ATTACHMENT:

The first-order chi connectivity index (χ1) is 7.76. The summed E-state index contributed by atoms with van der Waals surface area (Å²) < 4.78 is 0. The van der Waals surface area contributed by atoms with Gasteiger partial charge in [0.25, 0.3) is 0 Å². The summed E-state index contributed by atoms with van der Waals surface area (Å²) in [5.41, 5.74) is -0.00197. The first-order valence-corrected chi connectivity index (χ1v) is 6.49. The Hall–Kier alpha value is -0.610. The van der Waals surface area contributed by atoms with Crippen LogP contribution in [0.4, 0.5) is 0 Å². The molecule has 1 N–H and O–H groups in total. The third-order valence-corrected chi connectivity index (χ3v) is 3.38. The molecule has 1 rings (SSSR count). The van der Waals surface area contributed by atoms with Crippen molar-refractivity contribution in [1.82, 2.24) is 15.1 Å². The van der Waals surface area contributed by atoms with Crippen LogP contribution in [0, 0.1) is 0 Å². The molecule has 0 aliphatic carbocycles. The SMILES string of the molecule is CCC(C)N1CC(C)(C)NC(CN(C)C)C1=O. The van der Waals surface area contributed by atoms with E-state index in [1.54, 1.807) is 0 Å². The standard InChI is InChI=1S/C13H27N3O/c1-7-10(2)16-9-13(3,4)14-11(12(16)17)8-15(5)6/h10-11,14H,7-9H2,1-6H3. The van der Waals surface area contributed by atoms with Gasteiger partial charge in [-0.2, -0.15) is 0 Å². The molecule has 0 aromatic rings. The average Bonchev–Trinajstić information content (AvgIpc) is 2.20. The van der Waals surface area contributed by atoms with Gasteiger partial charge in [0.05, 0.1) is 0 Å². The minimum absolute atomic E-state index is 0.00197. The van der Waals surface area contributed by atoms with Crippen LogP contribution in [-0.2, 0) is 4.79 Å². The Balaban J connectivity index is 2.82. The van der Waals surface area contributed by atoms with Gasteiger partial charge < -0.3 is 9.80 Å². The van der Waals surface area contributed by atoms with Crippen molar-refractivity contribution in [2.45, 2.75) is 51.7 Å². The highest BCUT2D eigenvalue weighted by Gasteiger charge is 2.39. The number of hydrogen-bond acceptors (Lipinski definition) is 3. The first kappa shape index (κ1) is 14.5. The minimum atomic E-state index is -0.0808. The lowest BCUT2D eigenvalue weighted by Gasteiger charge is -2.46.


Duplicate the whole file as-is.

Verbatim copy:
The first-order chi connectivity index (χ1) is 7.76. The summed E-state index contributed by atoms with van der Waals surface area (Å²) < 4.78 is 0. The van der Waals surface area contributed by atoms with Gasteiger partial charge in [0.25, 0.3) is 0 Å². The summed E-state index contributed by atoms with van der Waals surface area (Å²) in [5.41, 5.74) is -0.00197. The first-order valence-corrected chi connectivity index (χ1v) is 6.49. The Hall–Kier alpha value is -0.610. The van der Waals surface area contributed by atoms with Crippen LogP contribution in [0.4, 0.5) is 0 Å². The molecule has 1 N–H and O–H groups in total. The third-order valence-corrected chi connectivity index (χ3v) is 3.38. The molecule has 1 rings (SSSR count). The van der Waals surface area contributed by atoms with Crippen molar-refractivity contribution in [1.82, 2.24) is 15.1 Å². The van der Waals surface area contributed by atoms with Crippen LogP contribution in [0, 0.1) is 0 Å². The molecule has 0 aliphatic carbocycles. The SMILES string of the molecule is CCC(C)N1CC(C)(C)NC(CN(C)C)C1=O. The van der Waals surface area contributed by atoms with E-state index in [1.54, 1.807) is 0 Å². The standard InChI is InChI=1S/C13H27N3O/c1-7-10(2)16-9-13(3,4)14-11(12(16)17)8-15(5)6/h10-11,14H,7-9H2,1-6H3. The van der Waals surface area contributed by atoms with Gasteiger partial charge in [-0.2, -0.15) is 0 Å². The molecule has 0 aromatic rings. The average Bonchev–Trinajstić information content (AvgIpc) is 2.20. The van der Waals surface area contributed by atoms with Gasteiger partial charge in [0.05, 0.1) is 0 Å². The minimum absolute atomic E-state index is 0.00197. The van der Waals surface area contributed by atoms with Crippen LogP contribution in [-0.2, 0) is 4.79 Å². The Balaban J connectivity index is 2.82. The van der Waals surface area contributed by atoms with Gasteiger partial charge < -0.3 is 9.80 Å². The van der Waals surface area contributed by atoms with Crippen molar-refractivity contribution in [2.45, 2.75) is 51.7 Å². The highest BCUT2D eigenvalue weighted by Gasteiger charge is 2.39. The number of hydrogen-bond acceptors (Lipinski definition) is 3. The first kappa shape index (κ1) is 14.5. The minimum atomic E-state index is -0.0808. The lowest BCUT2D eigenvalue weighted by Gasteiger charge is -2.46.